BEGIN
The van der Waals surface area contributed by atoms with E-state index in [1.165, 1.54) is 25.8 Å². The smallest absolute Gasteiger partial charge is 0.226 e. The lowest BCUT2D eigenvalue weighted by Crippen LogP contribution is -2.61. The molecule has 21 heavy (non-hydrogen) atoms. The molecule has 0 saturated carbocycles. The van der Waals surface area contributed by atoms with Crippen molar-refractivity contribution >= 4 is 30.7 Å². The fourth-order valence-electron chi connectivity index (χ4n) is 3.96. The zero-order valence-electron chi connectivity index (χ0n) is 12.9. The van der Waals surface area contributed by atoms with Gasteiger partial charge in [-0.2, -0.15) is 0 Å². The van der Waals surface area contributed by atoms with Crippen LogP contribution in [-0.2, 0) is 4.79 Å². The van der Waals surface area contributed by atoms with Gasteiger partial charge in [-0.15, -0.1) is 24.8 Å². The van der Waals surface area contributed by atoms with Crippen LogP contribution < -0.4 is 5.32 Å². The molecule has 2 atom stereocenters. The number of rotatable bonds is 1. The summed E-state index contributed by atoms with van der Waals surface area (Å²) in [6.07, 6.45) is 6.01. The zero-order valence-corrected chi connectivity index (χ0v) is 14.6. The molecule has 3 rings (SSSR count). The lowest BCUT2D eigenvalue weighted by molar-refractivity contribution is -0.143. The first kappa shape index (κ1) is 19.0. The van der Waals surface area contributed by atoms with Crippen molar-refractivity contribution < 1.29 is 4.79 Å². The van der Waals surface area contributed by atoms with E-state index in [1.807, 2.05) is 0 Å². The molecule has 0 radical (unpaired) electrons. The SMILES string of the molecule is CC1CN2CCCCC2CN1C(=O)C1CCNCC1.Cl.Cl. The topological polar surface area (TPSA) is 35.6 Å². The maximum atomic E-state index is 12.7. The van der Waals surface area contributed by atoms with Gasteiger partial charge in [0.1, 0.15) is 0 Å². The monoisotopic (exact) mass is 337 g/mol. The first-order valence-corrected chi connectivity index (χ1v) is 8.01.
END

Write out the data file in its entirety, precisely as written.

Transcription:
The van der Waals surface area contributed by atoms with E-state index in [1.165, 1.54) is 25.8 Å². The smallest absolute Gasteiger partial charge is 0.226 e. The lowest BCUT2D eigenvalue weighted by Crippen LogP contribution is -2.61. The molecule has 21 heavy (non-hydrogen) atoms. The molecule has 0 saturated carbocycles. The van der Waals surface area contributed by atoms with Crippen molar-refractivity contribution >= 4 is 30.7 Å². The fourth-order valence-electron chi connectivity index (χ4n) is 3.96. The zero-order valence-electron chi connectivity index (χ0n) is 12.9. The van der Waals surface area contributed by atoms with Gasteiger partial charge in [-0.2, -0.15) is 0 Å². The van der Waals surface area contributed by atoms with Crippen LogP contribution in [-0.2, 0) is 4.79 Å². The van der Waals surface area contributed by atoms with Gasteiger partial charge in [-0.15, -0.1) is 24.8 Å². The van der Waals surface area contributed by atoms with Crippen LogP contribution < -0.4 is 5.32 Å². The molecule has 2 atom stereocenters. The number of rotatable bonds is 1. The summed E-state index contributed by atoms with van der Waals surface area (Å²) in [6.07, 6.45) is 6.01. The zero-order valence-corrected chi connectivity index (χ0v) is 14.6. The molecule has 3 rings (SSSR count). The lowest BCUT2D eigenvalue weighted by molar-refractivity contribution is -0.143. The first kappa shape index (κ1) is 19.0. The van der Waals surface area contributed by atoms with Crippen molar-refractivity contribution < 1.29 is 4.79 Å². The van der Waals surface area contributed by atoms with E-state index in [1.807, 2.05) is 0 Å². The molecule has 0 radical (unpaired) electrons. The SMILES string of the molecule is CC1CN2CCCCC2CN1C(=O)C1CCNCC1.Cl.Cl. The topological polar surface area (TPSA) is 35.6 Å². The maximum atomic E-state index is 12.7. The van der Waals surface area contributed by atoms with Gasteiger partial charge in [0.1, 0.15) is 0 Å². The monoisotopic (exact) mass is 337 g/mol. The first-order valence-corrected chi connectivity index (χ1v) is 8.01.